Step aside, Fannie and Freddie.
The FHA—which is accountable for more than $1.3 trillion of home loans in the U.S.—suffered staggering losses on loans insured prior to the housing market crash, according to the U.S. Dept. of Housing and Urban Development’s report.
In a few years, the agency could be $26 billion in the red and isn’t expected to start building itself back up again until at least 2012, the report said.
To paint a rosier picture, HUD applauded steps taken by the government to support the FHA.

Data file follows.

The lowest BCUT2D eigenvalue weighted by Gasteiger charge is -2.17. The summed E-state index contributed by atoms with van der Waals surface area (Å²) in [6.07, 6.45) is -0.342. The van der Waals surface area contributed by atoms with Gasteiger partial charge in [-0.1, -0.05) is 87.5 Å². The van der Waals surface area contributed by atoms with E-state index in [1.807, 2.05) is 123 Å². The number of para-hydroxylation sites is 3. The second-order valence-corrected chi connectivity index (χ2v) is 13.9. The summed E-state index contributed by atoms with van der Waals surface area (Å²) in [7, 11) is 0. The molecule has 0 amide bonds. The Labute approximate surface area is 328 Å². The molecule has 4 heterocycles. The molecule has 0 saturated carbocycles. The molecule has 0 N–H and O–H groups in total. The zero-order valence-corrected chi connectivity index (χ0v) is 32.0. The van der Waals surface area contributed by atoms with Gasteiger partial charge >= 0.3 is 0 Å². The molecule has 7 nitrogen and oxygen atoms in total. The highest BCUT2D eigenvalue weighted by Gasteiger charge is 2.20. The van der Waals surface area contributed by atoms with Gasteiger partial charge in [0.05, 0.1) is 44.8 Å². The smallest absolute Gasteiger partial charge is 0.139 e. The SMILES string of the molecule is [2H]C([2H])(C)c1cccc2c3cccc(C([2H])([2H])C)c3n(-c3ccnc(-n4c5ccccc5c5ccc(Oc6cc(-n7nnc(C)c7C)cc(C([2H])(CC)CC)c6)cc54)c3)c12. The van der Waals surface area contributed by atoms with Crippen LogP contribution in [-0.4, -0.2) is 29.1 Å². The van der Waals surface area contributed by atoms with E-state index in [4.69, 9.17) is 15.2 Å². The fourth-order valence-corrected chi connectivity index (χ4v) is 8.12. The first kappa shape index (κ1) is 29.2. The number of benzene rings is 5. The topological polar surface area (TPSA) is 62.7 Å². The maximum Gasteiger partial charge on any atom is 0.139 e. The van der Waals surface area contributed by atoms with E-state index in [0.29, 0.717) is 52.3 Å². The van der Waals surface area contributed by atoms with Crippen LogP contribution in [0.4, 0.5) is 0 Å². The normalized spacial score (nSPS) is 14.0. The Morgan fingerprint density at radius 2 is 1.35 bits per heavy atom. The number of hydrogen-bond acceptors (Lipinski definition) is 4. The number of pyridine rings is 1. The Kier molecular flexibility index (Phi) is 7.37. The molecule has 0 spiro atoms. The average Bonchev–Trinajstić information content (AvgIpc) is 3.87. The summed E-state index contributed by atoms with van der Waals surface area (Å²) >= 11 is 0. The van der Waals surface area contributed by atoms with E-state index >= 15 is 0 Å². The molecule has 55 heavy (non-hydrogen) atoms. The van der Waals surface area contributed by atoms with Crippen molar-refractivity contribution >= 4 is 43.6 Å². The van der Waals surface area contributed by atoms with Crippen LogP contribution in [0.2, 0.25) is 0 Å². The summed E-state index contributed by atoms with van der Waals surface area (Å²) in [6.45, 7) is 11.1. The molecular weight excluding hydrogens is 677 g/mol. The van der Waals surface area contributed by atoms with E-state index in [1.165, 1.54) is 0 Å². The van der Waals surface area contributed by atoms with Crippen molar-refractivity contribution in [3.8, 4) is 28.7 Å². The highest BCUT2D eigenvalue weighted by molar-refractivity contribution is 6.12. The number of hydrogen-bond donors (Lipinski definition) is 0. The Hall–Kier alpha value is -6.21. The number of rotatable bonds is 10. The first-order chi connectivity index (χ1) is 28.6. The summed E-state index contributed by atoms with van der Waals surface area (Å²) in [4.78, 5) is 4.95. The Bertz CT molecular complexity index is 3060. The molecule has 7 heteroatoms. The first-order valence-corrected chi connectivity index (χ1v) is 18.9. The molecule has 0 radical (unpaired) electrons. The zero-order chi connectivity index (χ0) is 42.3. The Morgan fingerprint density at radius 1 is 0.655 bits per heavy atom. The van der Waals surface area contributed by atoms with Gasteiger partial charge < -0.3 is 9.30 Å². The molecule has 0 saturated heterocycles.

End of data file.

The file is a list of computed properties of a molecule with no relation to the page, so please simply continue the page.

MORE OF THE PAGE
If all goes well in the housing market leading into the next year, the agency could see rapid gains in profit as soon as 2014, it said.
But that’s a big IF.
Don’t forget that consumers have already paid $160 billion to bail out another pair of government-sponsored lenders: Fannie Mae and Freddie Mac.
And if the FHA wants more pennies for its piggy bank, it’s going to have to step in line.
Fannie Mae is already asking for a $7.8 billion loan to cover its losses in the last year and chances are Freddie won’t be far behind.
Read the full report online here.
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